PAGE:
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  • Writer's pictureHannah Nesher

When Moses is Delayed on the Mountain

"Hope deferred (delayed) makes the heart sick, but a longing fulfilled is a tree of life." (Proverbs 13:12)

We read in the Book of Exodus that when Moses was delayed in returning from the mountain, the people of Israel grew impatient and turned from God to an idol - a golden calf.

Now when the people saw that Moses delayed coming down from the mountain, the people gathered together to Aaron, and said to him, “Come, make us gods that shall go before us; for as for this Moses, the man who brought us up out of the land of Egypt, we do not know what has become of him. (Exodus 32:1)

This reminds me of infants, who freak out if their mother is out of sight for even a few seconds; if they don’t see her they think she is gone for good. This is the immature faith of some believers - if they don’t ‘see God’ at work in their lives for a little while - if their answers to prayer are delayed - they believe that God has abandoned them.

We are not to remain infants in our understanding of God; but to grow in our faith - to know without a shadow of a doubt that God will never leave or forsake us. His timing is always perfect; but it often requires waiting.... sometimes for a long time....

Like the Israelites said of Moses, we may say during times of delay,, “As of this God… the one who brought us up out of the Kingdom of Darkness, we don’t know what has become of Him.”

We must not think, "Well, I prayed yesterday and still don't see the answer, so maybe God doesn't love me; or maybe He doesn't answer prayer." No, God is faithful; but at times it seems like He is delayed. To live a life of faith we need patience. It is by faith & endurance that we inherit the promises.

Desiring a god we can see

When the Israelites became tired of waiting for Moses to return, when they could no longer see Moses, they demanded that Aaron make them a god they could see (an idol). Do we not do the same at times?

When God is delayed in fulfilling His promises to us; when we don’t see our dreams coming to pass or when our lives seem to be on hold - do we wait in faith and patience? Or do we turn to an idol - putting our trust in something we can see, feel, or touch?

What is an idol? It is a work of our own hands - something tangible that we worship instead of God. “Their land is also full of idols; They worship the work of their own hands, That which their own fingers have made.” (Isaiah 2:8)

When God is delayed in delivering what we have desired, it is easy to fall into worshipping the work of our own hands: our achievements, our work, our careers, our ministries, our relationships, our certificates and degrees - anything that our own fingers - our abilities and talents have made. O God, keep us from worshipping the gods of our own creation.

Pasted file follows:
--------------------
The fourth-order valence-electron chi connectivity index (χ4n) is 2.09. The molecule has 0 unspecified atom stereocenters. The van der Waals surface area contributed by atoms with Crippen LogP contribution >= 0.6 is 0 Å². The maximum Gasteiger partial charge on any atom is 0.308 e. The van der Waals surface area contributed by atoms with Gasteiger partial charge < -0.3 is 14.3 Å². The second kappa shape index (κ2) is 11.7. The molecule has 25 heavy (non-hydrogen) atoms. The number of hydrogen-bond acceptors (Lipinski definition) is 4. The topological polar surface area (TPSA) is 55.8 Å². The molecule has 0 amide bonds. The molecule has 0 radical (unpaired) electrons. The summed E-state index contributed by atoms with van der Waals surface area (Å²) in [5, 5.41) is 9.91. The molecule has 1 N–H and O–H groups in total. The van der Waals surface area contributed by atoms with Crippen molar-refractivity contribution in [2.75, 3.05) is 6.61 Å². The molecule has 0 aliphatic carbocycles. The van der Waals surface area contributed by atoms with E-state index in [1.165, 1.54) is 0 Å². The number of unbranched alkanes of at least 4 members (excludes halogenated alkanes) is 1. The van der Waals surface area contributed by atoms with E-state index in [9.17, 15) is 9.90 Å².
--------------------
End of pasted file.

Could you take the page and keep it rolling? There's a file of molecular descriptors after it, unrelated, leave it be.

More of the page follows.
Israel has a history of spiritual infidelity - of turning to idols and worshipping other gods - instead of the one true God יהוה.

"The idols of the nations are silver and gold,

the work of human hands.

They have mouths, but do not speak;

they have eyes, but do not see;

they have ears, but do not hear,

nor is there any breath in their mouths.

Those who make them become like them,

so do all who trust in them." (Psalm 135:15-18)

When we redirect our allegiance or misplace our trust on ‘other gods’, not only do we provoke God to anger; but we also hurt ourselves in the process. When we turn away from God, we are rejecting the One who created us, who truly cares for us; and who alone has the power to give us life.

“Those who regard and follow worthless idols turn away from their [living source of] mercy and lovingkindness.” (Jonah 2:8)

Challenging idols to a Duel

Yehovah is the Living God whose arm is not too short to save; while idols remain silent when we look to them for our salvation. When Elijah challenged the prophets of Ba’al to a duel on Mt. Carmel, they called upon their gods, cut themselves and performed all kinds of religious shenanigans but their so called gods remained mute.

“So they prepared one of the young bulls and placed it on the altar; and they called to Baal all morning, shouting, “O Baal, hear us!” But there was no reply of any kind. Then they began to dance around the altar.

So they shouted louder and, as was their custom, cut themselves with knives and swords until the blood gushed out. They raved all afternoon until the time of the evening sacrifice, but there was no reply, no voice, no answer. (1 Kings 18:26, 28,29)

Elijah mocked them, saying, “You’ll have to shout louder than that,” he scoffed, “to catch the attention of your god! Perhaps he is talking to someone, or is out sitting on the toilet, or maybe he is away on a trip, or is asleep and needs to be wakened!” (v. 27)

Indeed, when we turn to idols instead of the living God, they will be a vain hope for deliverance in times of trouble. God warned the people that idols will not and cannot deliver us in times of distress.

“They lift it upon the shoulder and carry it;